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From Michael W Hart, California: I am an avid 65 year old tennis player that is currently suffering from what most 65's suffer from - bad knees. I know that there are "Dynamic Warmups" that I have seen put out by the USTA. I am a member in Northern CA and wonder if there is a way for me to receive them on the net?
Michael, thank you for your question. There is downloadable strength and conditioning information on the USTA Player Development website, under the Strength and Conditioning link. On this page, choose the USTA Strength and Conditioning Program link and you will find you have access to over 60 dynamic warm-up, strengthening, and movement exercises.
From Denise Slaughter of Bloomfield, CT: What is tennis elbow? Also, are there any exercises for the arm you would recommend to help prevent it?
Dr. Riewald: Tennis elbow, also known as lateral epicondylitis, is an inflammation of the wrist extensor tendons where they attach on the outer side of the elbow. Tennis elbow is one of the more common injuries in tennis, and it is estimated that over 50% of all tennis players will encounter it at some point in their tennis careers.
Tennis elbow is an overuse injury that is characterized by pain on the outer part of the elbow, particularly when hitting backhands and/or after play. (This is different from “golfer’s elbow”, or medial epicondylitis – an inflammation of the wrist flexor tendons where they attach on the inside of the elbow.
Tennis players can also experience golfer’s elbow, although less frequently.) The treatment for tennis elbow, if caught early, is icing, limiting activity that causes pain, and stretching and strengthening of the forearm muscles. If not caught early, treatment may require more aggressive methods like a corticosteroid injection or prolonged rest.
Tennis elbow prevention is based on developing sound technique and building strength and flexibility in the muscles of the forearm. In terms of technique, one of things to focus on is your wrist position at the point of ball contact. The hand and wrist should be in line with the forearm, and not flexed or extended, to allow the muscles to best handle the forces that are generated. We recommend meeting with a teaching pro to evaluate your technique if tennis elbow is a problem.
As for strength and conditioning, you should try to strengthen and stretch the wrist flexors and wrist extensors regularly. Information is available on the USTA Player Development website under Strength and Conditioning/ Injuries and Tennis Technique on how to do this.
Select the “Prevention of Elbow and Shoulder Injuries” or the “Prevention of Wrist Injuries” links to learn about exercises to prevent tennis elbow. One other exercise, not included on the website, is to improve grip strength by squeezing a low pressure tennis ball or racquetball.
Another important piece of anecdotal information is that we tend to see elbow injuries increase when players switch equipment – either rackets or string. For this reason, we recommend players take some time to do some pre-hab strengthening and flexibility training for the forearm muscles starting several weeks before making that equipment change.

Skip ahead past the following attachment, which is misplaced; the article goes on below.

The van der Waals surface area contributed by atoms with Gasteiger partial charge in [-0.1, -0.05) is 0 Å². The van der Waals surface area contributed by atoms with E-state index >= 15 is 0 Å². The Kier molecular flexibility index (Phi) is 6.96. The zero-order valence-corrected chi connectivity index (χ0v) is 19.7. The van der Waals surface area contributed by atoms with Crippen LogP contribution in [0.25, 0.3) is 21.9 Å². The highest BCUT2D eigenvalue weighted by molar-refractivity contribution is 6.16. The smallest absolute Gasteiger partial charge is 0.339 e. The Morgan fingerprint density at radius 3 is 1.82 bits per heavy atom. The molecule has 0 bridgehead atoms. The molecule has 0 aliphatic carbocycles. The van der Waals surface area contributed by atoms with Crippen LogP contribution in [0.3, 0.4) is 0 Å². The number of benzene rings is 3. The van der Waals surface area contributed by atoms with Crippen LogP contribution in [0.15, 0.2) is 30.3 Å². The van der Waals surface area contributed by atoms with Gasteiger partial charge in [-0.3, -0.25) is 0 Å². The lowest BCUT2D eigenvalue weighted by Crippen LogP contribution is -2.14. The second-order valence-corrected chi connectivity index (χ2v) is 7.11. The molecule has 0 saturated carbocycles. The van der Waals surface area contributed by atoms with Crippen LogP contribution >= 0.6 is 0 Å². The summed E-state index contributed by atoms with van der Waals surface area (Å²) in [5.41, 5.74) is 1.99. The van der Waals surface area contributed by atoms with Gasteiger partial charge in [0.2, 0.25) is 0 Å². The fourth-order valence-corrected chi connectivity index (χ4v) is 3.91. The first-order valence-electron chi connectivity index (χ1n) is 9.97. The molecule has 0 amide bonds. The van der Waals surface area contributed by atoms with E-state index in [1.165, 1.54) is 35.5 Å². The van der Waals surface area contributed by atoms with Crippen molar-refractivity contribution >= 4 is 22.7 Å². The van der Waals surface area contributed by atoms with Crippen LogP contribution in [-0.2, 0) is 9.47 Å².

From Elisabeth Pickelsimer of Charleston, SC: For over 1 1/2 years my right iliotibial band is so tight at its insertion point just below the lateral side of my knee that it prevents me from moving to my lateral right. I've tried to stretch the band to no avail. Any suggestions?
Dr. Riewald: The iliotibial band (IT band) is a band of connective tissue that runs along the outside of the thigh from the hip to the knee. Pain can occur near the outside of the hip but more commonly it arises on the outside of the knee. The pain is caused by increased friction beneath the IT band (rubbing over bone) that can result when the fibers in the connective tissue shorten.
There are a number of factors that can contribute to IT band syndrome including poor shoes, poor flexibility in the calf, thigh and/ or hips, strength imbalances, poor running mechanics/ overpronation, a leg length discrepancy, or increasing training to much, too fast.
Treatment of IT band syndrome should be approached in much the same way as any musculo-tendinous injury – ice, avoidance of activities that cause pain, and use of anti-inflammatory medication. IT band syndrome can also be helped by stretching and massage. There are several stretches that can be performed to target the IT band. Some of these are illustrated at the following website: (http://www.nismat.org/ptcor/itb_stretch/index.html).
Another method commonly used to treat IT band syndrome is self massage, using a foam roll. Lying on your side, place the foam roll under the affected hip. Slowly roll your body across the foam roll until it reaches your knee and then roll back to the starting position. Start gradually and try to build up the time and the number of times you “roll over” the IT band.
Please note that there may be some pain as you massage and break up the scar tissue. You should also strengthen the muscles of the hip, particularly the muscles on the outside of the hip. A good exercise is the monster walk.
If pain persists, you should seek the advice of an orthopedist who may provide more aggressive treatment methods and/or prescribe orthotics.
The answers to this week's column come from Scott Riewald, PhD. Dr. Riewald is the USTA Administrator of Sport Science, he reports to Paul Lubbers, Director of Coaching Education. Dr. Riewald and the Sport Science staff work with Coaching Education to provide information to the coaches of top American players through seminars, workshops and newsletters.
Past Riewald Columns:
Strength & Flexibility Exercises
Playing in the Sun & Jumping Rope
Banned Substances & Youth Strength Training
About the Author: